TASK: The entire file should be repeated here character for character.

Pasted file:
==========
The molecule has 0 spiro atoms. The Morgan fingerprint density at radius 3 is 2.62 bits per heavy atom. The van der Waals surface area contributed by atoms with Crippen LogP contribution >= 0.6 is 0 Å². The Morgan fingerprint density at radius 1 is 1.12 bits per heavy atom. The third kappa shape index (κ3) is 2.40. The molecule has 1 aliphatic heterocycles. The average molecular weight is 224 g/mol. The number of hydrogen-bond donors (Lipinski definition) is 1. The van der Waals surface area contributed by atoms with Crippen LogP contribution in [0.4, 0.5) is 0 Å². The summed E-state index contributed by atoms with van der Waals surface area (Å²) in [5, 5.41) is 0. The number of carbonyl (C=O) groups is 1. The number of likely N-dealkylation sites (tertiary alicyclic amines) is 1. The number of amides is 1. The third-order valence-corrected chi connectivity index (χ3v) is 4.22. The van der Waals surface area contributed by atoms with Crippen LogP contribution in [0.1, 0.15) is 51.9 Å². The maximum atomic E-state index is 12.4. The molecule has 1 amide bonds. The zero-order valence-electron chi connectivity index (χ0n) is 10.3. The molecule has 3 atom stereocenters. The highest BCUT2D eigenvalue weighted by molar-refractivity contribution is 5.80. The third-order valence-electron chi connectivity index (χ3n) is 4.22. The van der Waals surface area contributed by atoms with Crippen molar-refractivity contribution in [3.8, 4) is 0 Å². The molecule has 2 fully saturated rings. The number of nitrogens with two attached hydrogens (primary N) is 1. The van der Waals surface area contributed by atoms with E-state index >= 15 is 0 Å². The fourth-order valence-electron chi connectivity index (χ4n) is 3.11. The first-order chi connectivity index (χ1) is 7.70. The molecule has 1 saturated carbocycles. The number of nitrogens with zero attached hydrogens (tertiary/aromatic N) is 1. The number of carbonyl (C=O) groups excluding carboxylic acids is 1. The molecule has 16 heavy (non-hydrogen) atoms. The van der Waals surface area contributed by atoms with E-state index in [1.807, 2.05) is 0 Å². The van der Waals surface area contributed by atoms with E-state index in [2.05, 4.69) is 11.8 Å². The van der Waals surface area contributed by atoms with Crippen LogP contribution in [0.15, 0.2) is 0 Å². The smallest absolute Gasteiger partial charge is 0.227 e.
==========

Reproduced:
The molecule has 0 spiro atoms. The Morgan fingerprint density at radius 3 is 2.62 bits per heavy atom. The van der Waals surface area contributed by atoms with Crippen LogP contribution >= 0.6 is 0 Å². The Morgan fingerprint density at radius 1 is 1.12 bits per heavy atom. The third kappa shape index (κ3) is 2.40. The molecule has 1 aliphatic heterocycles. The average molecular weight is 224 g/mol. The number of hydrogen-bond donors (Lipinski definition) is 1. The van der Waals surface area contributed by atoms with Crippen LogP contribution in [0.4, 0.5) is 0 Å². The summed E-state index contributed by atoms with van der Waals surface area (Å²) in [5, 5.41) is 0. The number of carbonyl (C=O) groups is 1. The number of likely N-dealkylation sites (tertiary alicyclic amines) is 1. The number of amides is 1. The third-order valence-corrected chi connectivity index (χ3v) is 4.22. The van der Waals surface area contributed by atoms with Crippen LogP contribution in [0.1, 0.15) is 51.9 Å². The maximum atomic E-state index is 12.4. The molecule has 1 amide bonds. The zero-order valence-electron chi connectivity index (χ0n) is 10.3. The molecule has 3 atom stereocenters. The highest BCUT2D eigenvalue weighted by molar-refractivity contribution is 5.80. The third-order valence-electron chi connectivity index (χ3n) is 4.22. The van der Waals surface area contributed by atoms with Crippen molar-refractivity contribution in [3.8, 4) is 0 Å². The molecule has 2 fully saturated rings. The number of nitrogens with two attached hydrogens (primary N) is 1. The van der Waals surface area contributed by atoms with E-state index >= 15 is 0 Å². The fourth-order valence-electron chi connectivity index (χ4n) is 3.11. The first-order chi connectivity index (χ1) is 7.70. The molecule has 1 saturated carbocycles. The number of nitrogens with zero attached hydrogens (tertiary/aromatic N) is 1. The number of carbonyl (C=O) groups excluding carboxylic acids is 1. The molecule has 16 heavy (non-hydrogen) atoms. The van der Waals surface area contributed by atoms with E-state index in [1.807, 2.05) is 0 Å². The van der Waals surface area contributed by atoms with E-state index in [2.05, 4.69) is 11.8 Å². The van der Waals surface area contributed by atoms with Crippen LogP contribution in [0.15, 0.2) is 0 Å². The smallest absolute Gasteiger partial charge is 0.227 e.